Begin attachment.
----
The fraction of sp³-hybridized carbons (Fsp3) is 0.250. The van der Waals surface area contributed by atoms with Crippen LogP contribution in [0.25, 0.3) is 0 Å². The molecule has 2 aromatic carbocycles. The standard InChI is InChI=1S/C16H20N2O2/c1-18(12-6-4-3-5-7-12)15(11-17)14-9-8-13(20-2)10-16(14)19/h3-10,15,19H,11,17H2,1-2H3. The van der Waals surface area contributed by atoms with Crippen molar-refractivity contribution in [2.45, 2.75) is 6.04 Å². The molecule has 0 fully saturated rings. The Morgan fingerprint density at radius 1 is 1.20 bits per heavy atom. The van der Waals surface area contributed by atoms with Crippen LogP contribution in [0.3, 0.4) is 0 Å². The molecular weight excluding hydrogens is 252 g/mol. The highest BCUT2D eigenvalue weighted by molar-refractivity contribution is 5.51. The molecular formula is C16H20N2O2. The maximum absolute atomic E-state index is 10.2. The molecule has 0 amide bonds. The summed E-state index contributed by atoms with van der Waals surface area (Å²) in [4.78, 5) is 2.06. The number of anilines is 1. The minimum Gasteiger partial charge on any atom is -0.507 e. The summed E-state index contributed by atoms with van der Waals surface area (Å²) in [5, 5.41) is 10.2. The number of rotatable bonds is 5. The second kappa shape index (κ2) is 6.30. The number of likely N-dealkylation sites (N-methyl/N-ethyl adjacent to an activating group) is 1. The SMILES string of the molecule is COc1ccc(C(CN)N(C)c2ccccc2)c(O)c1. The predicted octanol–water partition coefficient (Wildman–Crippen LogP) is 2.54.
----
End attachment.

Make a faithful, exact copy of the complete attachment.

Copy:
The fraction of sp³-hybridized carbons (Fsp3) is 0.250. The van der Waals surface area contributed by atoms with Crippen LogP contribution in [0.25, 0.3) is 0 Å². The molecule has 2 aromatic carbocycles. The standard InChI is InChI=1S/C16H20N2O2/c1-18(12-6-4-3-5-7-12)15(11-17)14-9-8-13(20-2)10-16(14)19/h3-10,15,19H,11,17H2,1-2H3. The van der Waals surface area contributed by atoms with Crippen molar-refractivity contribution in [2.45, 2.75) is 6.04 Å². The molecule has 0 fully saturated rings. The Morgan fingerprint density at radius 1 is 1.20 bits per heavy atom. The van der Waals surface area contributed by atoms with Crippen LogP contribution in [0.3, 0.4) is 0 Å². The molecular weight excluding hydrogens is 252 g/mol. The highest BCUT2D eigenvalue weighted by molar-refractivity contribution is 5.51. The molecular formula is C16H20N2O2. The maximum absolute atomic E-state index is 10.2. The molecule has 0 amide bonds. The summed E-state index contributed by atoms with van der Waals surface area (Å²) in [4.78, 5) is 2.06. The number of anilines is 1. The minimum Gasteiger partial charge on any atom is -0.507 e. The summed E-state index contributed by atoms with van der Waals surface area (Å²) in [5, 5.41) is 10.2. The number of rotatable bonds is 5. The second kappa shape index (κ2) is 6.30. The number of likely N-dealkylation sites (N-methyl/N-ethyl adjacent to an activating group) is 1. The SMILES string of the molecule is COc1ccc(C(CN)N(C)c2ccccc2)c(O)c1. The predicted octanol–water partition coefficient (Wildman–Crippen LogP) is 2.54.